When "Boring" Means "Amazing": How Testing Makes Go-Live Day a Snooze
It was “go-live” day at Marketo – the day that our marketing automation platform would be turned on for several business units at a client company. We had been preparing for months. As the senior consultant on the project, I was on call to cover any issues that needed to be solved. Having witnessed explosive go-lives (second-hand, of course), during which everything had to be rolled back due to one unforeseen problem or another, I was prepared for the worst.
But at the end of the day, not a single problem had come up. More days passed, and I still didn’t hear about any issues from the client. “How could go-live be this easy?” I wondered. As it turned out, our rigorous user acceptance testing had saved the day!
Since then, I’ve observed that user acceptance testing is key to a peaceful – even boring – go-live day. I’ve also found that many enterprise clients don’t know how to design this kind of program.
Here's how to rigorously test, and provide some example test documentation to get you started.
Benefits of testing
Every implementation should include some level of testing. Here are some of the biggest benefits of testing that I’ve observed:
- Testing uncovers issues early, so they can be remedied prior to go-live
- Testing gives people an idea of how applications will actually function
- Testing serves as an acceptance exercise; client requirements can be demonstrated as met
- Testing is one of the best ways to train future users
What is testing?
You’ll want testers to discover how a program works, as well as any special features. With a marketing automation implementation, we want our testers to review how scoring works, how an email looks – anything that will be important at go-live. They might test an email marketing campaign, for example, or a lead nurture program. The testers use test scripts that guide them through testing.
A test script is a document that walks the tester through step-by-step testing of a particular functionality.
What does a test script look like?
Here are some example test scripts. Click the links to download the examples (they are Excel files)!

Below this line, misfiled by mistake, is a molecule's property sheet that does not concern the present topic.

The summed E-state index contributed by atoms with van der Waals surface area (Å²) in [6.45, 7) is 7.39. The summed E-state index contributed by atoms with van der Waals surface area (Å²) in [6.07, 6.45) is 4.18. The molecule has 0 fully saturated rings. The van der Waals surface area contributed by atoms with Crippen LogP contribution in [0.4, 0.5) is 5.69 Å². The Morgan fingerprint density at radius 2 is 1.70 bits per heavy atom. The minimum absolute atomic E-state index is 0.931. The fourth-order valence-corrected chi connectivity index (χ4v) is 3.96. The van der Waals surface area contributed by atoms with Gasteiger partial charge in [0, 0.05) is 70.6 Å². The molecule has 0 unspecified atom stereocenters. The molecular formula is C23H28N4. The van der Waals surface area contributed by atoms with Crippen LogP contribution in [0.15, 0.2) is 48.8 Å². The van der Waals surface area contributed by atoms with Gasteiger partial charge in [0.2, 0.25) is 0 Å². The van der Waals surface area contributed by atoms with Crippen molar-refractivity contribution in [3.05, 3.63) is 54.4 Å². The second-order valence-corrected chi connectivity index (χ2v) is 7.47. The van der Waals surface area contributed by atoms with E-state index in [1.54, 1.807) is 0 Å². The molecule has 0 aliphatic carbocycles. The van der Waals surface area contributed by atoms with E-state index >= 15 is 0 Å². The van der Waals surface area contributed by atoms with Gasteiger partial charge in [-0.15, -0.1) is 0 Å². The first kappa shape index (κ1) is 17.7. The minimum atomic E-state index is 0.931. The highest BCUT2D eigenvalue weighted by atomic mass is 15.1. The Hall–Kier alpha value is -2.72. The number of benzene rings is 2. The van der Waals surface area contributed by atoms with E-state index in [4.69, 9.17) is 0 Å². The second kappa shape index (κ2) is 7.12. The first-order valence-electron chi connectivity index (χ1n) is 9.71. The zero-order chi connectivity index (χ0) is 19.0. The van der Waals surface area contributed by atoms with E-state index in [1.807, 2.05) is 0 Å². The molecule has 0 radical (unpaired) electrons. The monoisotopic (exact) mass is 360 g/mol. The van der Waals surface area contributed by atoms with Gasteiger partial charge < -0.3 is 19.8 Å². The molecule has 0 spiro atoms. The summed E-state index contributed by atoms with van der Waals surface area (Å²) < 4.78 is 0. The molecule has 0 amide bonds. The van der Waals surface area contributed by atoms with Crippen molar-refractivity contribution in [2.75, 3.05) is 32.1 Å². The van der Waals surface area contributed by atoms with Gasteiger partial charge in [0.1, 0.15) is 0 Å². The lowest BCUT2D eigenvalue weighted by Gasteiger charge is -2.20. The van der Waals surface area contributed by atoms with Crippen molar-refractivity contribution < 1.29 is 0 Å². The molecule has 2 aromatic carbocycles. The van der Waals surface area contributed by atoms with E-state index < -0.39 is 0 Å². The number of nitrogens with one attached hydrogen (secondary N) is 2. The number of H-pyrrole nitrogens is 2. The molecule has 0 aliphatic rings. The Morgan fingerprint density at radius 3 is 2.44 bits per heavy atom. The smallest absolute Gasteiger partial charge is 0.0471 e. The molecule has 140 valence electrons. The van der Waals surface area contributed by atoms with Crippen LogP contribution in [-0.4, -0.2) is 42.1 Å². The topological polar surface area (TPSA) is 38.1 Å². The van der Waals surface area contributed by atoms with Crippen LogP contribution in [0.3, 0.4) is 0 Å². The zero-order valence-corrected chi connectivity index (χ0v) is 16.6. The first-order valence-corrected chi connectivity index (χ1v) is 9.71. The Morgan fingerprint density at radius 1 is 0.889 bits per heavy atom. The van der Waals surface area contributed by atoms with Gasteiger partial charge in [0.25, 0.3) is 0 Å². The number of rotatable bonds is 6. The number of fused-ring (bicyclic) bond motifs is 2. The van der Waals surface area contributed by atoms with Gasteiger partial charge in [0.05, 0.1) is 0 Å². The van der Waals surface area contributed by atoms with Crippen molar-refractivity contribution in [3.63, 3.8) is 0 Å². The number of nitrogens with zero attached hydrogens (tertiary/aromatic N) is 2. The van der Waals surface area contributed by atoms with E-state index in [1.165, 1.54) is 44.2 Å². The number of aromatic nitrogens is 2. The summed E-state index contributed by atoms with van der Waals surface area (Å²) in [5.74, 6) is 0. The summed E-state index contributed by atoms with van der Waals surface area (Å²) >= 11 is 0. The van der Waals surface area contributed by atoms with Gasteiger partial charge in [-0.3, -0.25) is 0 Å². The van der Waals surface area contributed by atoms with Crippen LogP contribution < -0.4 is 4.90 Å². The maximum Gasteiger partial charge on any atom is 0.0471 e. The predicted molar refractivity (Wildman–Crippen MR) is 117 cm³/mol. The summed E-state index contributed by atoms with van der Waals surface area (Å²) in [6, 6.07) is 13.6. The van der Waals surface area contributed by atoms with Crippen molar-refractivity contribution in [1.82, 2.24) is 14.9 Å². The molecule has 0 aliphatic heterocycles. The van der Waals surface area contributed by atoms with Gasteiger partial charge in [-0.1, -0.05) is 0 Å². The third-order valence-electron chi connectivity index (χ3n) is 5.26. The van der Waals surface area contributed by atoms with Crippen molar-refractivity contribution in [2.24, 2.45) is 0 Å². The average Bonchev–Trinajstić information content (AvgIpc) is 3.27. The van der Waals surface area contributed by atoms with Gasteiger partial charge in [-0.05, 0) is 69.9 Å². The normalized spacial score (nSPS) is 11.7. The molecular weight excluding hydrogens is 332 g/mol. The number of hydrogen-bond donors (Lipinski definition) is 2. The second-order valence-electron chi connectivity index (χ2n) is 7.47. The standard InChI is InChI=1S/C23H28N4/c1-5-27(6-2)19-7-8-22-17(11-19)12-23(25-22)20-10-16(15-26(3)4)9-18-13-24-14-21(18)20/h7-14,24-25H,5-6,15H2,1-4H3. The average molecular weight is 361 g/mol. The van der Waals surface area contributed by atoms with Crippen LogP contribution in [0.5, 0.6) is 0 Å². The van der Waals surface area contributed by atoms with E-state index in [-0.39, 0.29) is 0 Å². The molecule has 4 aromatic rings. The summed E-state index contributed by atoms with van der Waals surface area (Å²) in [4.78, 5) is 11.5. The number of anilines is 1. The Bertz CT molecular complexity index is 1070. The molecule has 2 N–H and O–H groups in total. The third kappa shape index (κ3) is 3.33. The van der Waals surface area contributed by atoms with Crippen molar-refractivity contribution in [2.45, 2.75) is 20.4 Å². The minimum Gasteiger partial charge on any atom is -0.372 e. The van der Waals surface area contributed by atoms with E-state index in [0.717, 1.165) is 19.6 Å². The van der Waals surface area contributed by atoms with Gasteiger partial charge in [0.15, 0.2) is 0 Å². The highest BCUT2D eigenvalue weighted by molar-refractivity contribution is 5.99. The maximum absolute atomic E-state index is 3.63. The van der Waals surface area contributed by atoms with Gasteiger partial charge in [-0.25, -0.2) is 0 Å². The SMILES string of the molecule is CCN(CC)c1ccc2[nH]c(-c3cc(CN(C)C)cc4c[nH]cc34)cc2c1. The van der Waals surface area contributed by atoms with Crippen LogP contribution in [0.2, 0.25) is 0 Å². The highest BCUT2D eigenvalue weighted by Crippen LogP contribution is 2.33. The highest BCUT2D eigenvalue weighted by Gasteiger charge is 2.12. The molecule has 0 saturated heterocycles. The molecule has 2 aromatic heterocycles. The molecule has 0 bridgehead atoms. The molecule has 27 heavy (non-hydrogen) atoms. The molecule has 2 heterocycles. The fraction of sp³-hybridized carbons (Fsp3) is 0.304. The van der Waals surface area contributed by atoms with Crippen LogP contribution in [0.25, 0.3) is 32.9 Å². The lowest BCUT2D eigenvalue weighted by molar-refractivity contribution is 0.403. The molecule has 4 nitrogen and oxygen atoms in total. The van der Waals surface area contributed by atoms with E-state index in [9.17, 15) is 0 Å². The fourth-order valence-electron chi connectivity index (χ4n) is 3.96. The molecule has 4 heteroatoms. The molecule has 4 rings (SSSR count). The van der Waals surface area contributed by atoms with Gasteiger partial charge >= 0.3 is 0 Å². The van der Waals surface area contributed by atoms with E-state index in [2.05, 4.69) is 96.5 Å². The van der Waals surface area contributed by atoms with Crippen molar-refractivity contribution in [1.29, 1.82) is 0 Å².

This script is designed to test your CRM sync with your marketing automation platform – for example, whether or not new leads pass in both directions properly: CRM Sync with Marketing Automation Test Script
This one is designed to make sure your lead lifecycle is functioning – i.e. lead status changes when expected, leads get to the reps when expected, email alerts fire off, etc.: Lead Lifecycle Function Test Script
This script is designed to test a marketing program: Marketing Program Test Script
Please note that these scripts will need to be adjusted for your use. As you can see, a good testing script is specifically tailored to each scenario.
How many scripts do I need?
In an extreme case, I had one client who used over 100 scripts and tested every single thing we built. My recommendation is to use a small number of scripts to test a good sample of your functionality. We used only three test scripts for a recent client, but each script was very important. These scripts were:
- Salesforce.com Sync – one script to test their Salesforce sync
- Lead Lifecycle – one script to test the lead lifecycle (most importantly, that leads got to the sales rep when expected)
- Marketing Program – one script to test the initial marketing program (if you have very different marketing programs, you may want to have a script for each type of marketing program)
So what steps need to be taken?
Here are the most important steps, as I see them:
- Create the test scripts. This is best done after the programs have been built. Until that point, you really don’t know what the script should be testing.
- Test your tests. Whoever wrote the test scripts should give them a test run – I guarantee that you’ll discover a need for revision. At this point, the campaigns should be activated, so that the tester can mimic the user experience.
- User testing. This is when the users actually run through the test scripts and perform the tests. You can do as many rounds of user testing as you’d like; I’ve seen as many as three rounds. A best practice here is to run through the test scripts with marketing operations once, and then have field marketing run through the scripts again. The field marketing round is considered the “user acceptance testing.” You will need to make adjustments to the scripts after each round, as marketing operations will want the scripts to be perfect for the field marketers. Have the users sign-off on the test scripts as well.
Sound stressful? It's not!
Testing may sound stressful, but it’s actually the opposite. If you invest the time to institute a formalized test program, you’ll make your implementation go smoothly. After all, when it comes to go-live day, boring is what you want!